BANGKOK (AFP) – Thailand will not allow Cambodian opposition leader Sam Rainsy to transit through the kingdom in a bid to return to Phnom Penh, Prime Minister Prayut Chan-o-cha said on Wednesday (Nov 6).
Rainsy, who has lived in France since 2015 to avoid jail for convictions he says are politically motivated, has promised a dramatic homecoming on Nov 9, Cambodia’s Independence Day.
But Cambodia’s strongman premier Hun Sen has said repeatedly that arrest warrants for his arch-rival have been sent to neighbouring countries and troops deployed at the Thai-Cambodian border to stop his return.
“We will not allow anti-government (parties) to use Thailand as a base,” the Thai leader said in an apparent reference to Rainsy’s Cambodia National Rescue Party (CNRP).
The CNRP was dissolved in the lead-up to last year’s heavily criticised elections in Cambodia, which Mr Hun Sen’s party swept, turning the country into a one-party state.
In neighbouring Thailand, the authorities were sent photos of the opposition members and Rainsy – who on Tuesday posted a Thai Airways stub on social media showing a seat in his name on a Paris to Bangkok flight on Friday.
But Mr Prayut said the authorities have been told to stop him.
“I do not think he will be able to enter (Thailand),” he said.
Mr Hun Sen has ruled Cambodia for 34 years, but the CNRP and Rainsy – who analysts say remains a popular symbol for change – are thorns in his side.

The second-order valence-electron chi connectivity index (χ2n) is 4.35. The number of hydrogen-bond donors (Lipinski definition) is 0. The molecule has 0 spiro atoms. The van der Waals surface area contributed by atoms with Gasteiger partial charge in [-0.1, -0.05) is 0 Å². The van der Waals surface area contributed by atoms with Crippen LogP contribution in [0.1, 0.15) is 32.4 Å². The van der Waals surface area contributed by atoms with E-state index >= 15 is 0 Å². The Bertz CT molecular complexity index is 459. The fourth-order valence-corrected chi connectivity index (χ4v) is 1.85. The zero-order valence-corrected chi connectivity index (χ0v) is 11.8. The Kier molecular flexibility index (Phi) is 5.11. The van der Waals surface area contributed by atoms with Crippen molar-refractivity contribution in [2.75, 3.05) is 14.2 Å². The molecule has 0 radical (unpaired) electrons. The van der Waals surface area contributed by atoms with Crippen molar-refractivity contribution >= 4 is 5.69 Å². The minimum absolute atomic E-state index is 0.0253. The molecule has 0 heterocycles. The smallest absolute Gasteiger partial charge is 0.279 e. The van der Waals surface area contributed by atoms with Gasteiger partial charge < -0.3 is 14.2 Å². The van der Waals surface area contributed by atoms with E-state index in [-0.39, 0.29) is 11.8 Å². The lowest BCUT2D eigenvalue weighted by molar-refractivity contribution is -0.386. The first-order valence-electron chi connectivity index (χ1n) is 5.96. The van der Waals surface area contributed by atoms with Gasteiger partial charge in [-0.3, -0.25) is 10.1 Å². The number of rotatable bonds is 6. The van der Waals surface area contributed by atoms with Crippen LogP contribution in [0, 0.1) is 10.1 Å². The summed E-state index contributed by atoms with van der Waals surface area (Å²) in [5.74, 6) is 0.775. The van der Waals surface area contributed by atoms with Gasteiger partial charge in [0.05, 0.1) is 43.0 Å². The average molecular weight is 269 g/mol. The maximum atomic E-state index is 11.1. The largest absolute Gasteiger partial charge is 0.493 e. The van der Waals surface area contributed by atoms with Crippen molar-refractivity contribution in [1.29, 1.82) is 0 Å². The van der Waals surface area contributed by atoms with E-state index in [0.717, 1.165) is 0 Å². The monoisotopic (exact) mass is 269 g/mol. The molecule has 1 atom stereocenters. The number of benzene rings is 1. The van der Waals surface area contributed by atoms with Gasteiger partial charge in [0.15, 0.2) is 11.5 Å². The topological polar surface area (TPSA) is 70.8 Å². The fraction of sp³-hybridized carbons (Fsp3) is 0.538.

The tensions were on display on Wednesday when the Cambodian Ambassador to Indonesia Hor Nambora stormed a press conference by deputy CNRP leader Mu Sochua – who is also planning to return to Phnom Penh to support Rainsy.
Organiser Darmawan Triwibowo of pro-democracy NGO Kurawal Foundation said they rebuffed the ambassador’s demands that the “illegal” event be cancelled.
The embassy later issued a press statement calling for Ms Mu Sochua’s arrest and immediate deportation to Cambodia, citing her status as a “fugitive”.
In Malaysia, meanwhile, two opposition activists – one of them an asylum seeker – were detained as they were boarding flights to Thailand, Human Rights Watch’s Phil Robertson told AFP, adding that they will face imprisonment if deported to Cambodia.
“Freedom of expression and association have been so destroyed in Cambodia that now its diplomats think they can extend their rights-violating tactics overseas,” Mr Robertson said.